By Amie Sillah
She came to congratulate the couple on their successful wedding ceremony. As they loved themselves kissing and cuddling each other she smiled amused as the young couple celebrate love. Abi greeted her brother and before she completed her congratulatory message, he rebuked her.
“How did you dare me by flouting my orders?” She expressed surprise.
“Why did you give my hard earned money to those old fools at the village? Didn’t I warn you? I am going to teach you the lesson of your life your allowance is hereby suspended until further consideration.”
She is flabbergasted and dismayed.
“Bangi this is undone! How could you say such hurtful words about your parents? Your dad is struggling to makes ends meet as well as mama who gave birth to you being the only surviving male child ad your sister; please stop embarrassing her she is just being a dutiful girl. Are you not possessed to be despising your parents as such?”
He pointed at Abi;
“My decision is final and I don’t care what any fool can say or do about it!” He pushed Ify aside and said to her;
“Mind your business this has nothing to do with you it’s my family and not yours.”
“It has everything to do with me as your wife gossip will blame me in the long run as being responsible for the anomaly.” She posited.
Ify tried to put sense into him;
“Honey! What has your parents done to you? I cannot get it; even if they have offended you don’t you have the heart to forgive them? Look at us living in affluence while your parents live in abject poverty? People are talking and I’ll be damn to be part of the accused. I’ll talk and if not enough I’ll shout to be heard by everyone.”
“You can shout and if it is not enough go to the market place in order for everyone to hear you this is my fight and it has nothing to do with you period!”
At the Village
Papa went to the backyard garden and dug out some cassava tubers. Mama shouted at him;
“Do you want to put me into trouble? If you collapsed here I’ll be blamed for being a bad wife your people are already pointing fingers at me for being bad luck and responsible for your failure in life.” She grumbled.
“Let me prepare your favourite ‘cassava porridge’ (ebe).”
“My mouth is already getting watery!” He posited.
At the City
Bangi won a fat contract on Oil Exploration in the range of millions of dollars. He ran home excited as he announced it to his wife.
“Our lucks are tied together you see what Allah has done for us?” He announced the contract awarded to his company amounting to millions.
He swept her of the ground and whirled around with her singing their favourite love song;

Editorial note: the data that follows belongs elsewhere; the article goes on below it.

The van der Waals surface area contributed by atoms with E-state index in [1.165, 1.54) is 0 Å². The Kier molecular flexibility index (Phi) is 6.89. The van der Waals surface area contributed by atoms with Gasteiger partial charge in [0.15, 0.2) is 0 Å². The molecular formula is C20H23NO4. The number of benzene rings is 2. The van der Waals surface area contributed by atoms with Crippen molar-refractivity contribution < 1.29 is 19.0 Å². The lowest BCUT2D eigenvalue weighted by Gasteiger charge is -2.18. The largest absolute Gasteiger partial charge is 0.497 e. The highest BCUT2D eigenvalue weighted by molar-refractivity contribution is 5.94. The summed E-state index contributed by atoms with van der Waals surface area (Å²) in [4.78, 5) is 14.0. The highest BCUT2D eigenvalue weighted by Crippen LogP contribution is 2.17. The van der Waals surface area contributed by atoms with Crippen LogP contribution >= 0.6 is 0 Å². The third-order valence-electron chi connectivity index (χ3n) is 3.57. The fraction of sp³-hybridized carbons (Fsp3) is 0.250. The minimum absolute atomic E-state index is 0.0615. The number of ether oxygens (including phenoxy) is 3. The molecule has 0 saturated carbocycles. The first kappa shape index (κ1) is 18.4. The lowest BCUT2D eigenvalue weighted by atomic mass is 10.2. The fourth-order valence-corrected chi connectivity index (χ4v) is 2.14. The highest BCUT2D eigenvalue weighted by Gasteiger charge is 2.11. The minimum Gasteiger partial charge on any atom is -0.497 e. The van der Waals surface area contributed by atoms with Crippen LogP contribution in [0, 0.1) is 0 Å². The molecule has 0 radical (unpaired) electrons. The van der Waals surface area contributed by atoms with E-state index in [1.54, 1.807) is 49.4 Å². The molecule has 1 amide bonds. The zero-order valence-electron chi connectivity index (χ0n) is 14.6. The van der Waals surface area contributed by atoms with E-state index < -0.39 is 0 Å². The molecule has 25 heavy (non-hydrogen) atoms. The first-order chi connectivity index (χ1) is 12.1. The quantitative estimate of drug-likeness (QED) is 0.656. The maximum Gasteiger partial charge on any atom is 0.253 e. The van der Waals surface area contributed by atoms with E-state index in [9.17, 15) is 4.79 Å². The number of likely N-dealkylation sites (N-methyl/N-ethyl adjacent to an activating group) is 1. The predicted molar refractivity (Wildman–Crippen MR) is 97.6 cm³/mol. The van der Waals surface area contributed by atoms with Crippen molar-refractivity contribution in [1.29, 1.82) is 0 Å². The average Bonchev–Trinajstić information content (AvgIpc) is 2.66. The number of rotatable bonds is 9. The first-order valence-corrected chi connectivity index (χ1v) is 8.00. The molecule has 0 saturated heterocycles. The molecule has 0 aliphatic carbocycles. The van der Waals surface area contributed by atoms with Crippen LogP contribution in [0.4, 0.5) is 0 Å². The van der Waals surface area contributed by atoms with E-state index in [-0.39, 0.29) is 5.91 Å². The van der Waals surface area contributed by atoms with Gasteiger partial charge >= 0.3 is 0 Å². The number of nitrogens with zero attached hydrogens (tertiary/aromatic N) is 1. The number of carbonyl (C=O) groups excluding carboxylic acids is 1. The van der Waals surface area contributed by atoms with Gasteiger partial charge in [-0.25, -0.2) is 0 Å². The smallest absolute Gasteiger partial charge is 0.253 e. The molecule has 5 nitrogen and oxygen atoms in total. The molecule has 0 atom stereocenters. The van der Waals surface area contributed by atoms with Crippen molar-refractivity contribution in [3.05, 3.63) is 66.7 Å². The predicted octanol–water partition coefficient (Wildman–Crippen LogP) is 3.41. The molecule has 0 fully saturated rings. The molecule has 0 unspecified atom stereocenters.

“You are my sunshine on a cloudy day; you are my life you are my everything! Name any prize and it is yours!” He laughed aloud.
“A Foundation to help the Poor and Needy! Let me think about the beneficiaries.”
“Your wish is my command!” They went to their bedroom to complete the celebration and later Ify cooked his favourite dish.
At the Village
Papa cannot still quit his bad habit of drinking alcohol and gambling away his scarce money given to him by his sojourn friends from a neighbouring war torn country Pa Filly and Pa Ibra; they normally sit at a village joint to eat ‘bush meat’ pepper soup and drink local liquor (sanga); the bad habits intensified when he was duped abroad. Mama Singi sells all sorts of food to serve all kinds of customers. The old friends owe her and she was not ready to give them any more food until they pay for it or clear their old debts.
He ordered for himself and his friends and asked for how much;
“Take your orders!” He told the other two Pa Billey and Pa Ibra.
The duo ordered two plates of goat meat pepper soup plus two bottles of liquor and ate to their satisfaction.
Unknown to Pa Billey the other two have already paid their bills and left one by one. Mama Singian approached him and asked for her money. He searched his empty purses and asked to be allowed home to come back and pay for his bill.
“No trust if not you paupers will get me out of business and how would I fend for my young family being a widow and all that!”
“I have a very wealthy son. My friend deceived me to think he was going to settle the bill, let me go home and bring the money.” He pleaded.
“No way you people owed me a lot last time, you have to pay now and then period!”
“Are you not hearing me? I did not say I’ll not pay but I’ll do it later can you send your bar girl to go home with me?”
“No way! Am not sending anyone with you, pay my money now and here!”
She pulled his wrist watch and seized his brand new sandals.
“I’ll hold onto these items until you settle my bill go home bare footed you useless elder, your super rich son my foot! What has he done for you?” She spat on the ground just to ridicule him.
He past some village women going to the market, they greeted him but he did not hear them as he was in deep thought about his hopeless life.
“‘Ndeysan’! I understand his half brothers placed a ‘juju’ curse at him, he was a rich man, he went to Mecca but look at him now turned into an alcoholic, he is not even wearing shoes, so haggled, tattered and torn; look at his super rich son the brothers estranged him from his dad and I understand he does everything for his uncles, aunts, in-laws, villagers, friends but not his parents! This is a terrible life! When will he ever escape abject poverty?” Ndoumbe asked.
“Death will make him and his wife escape abject poverty!” Hoyan posited.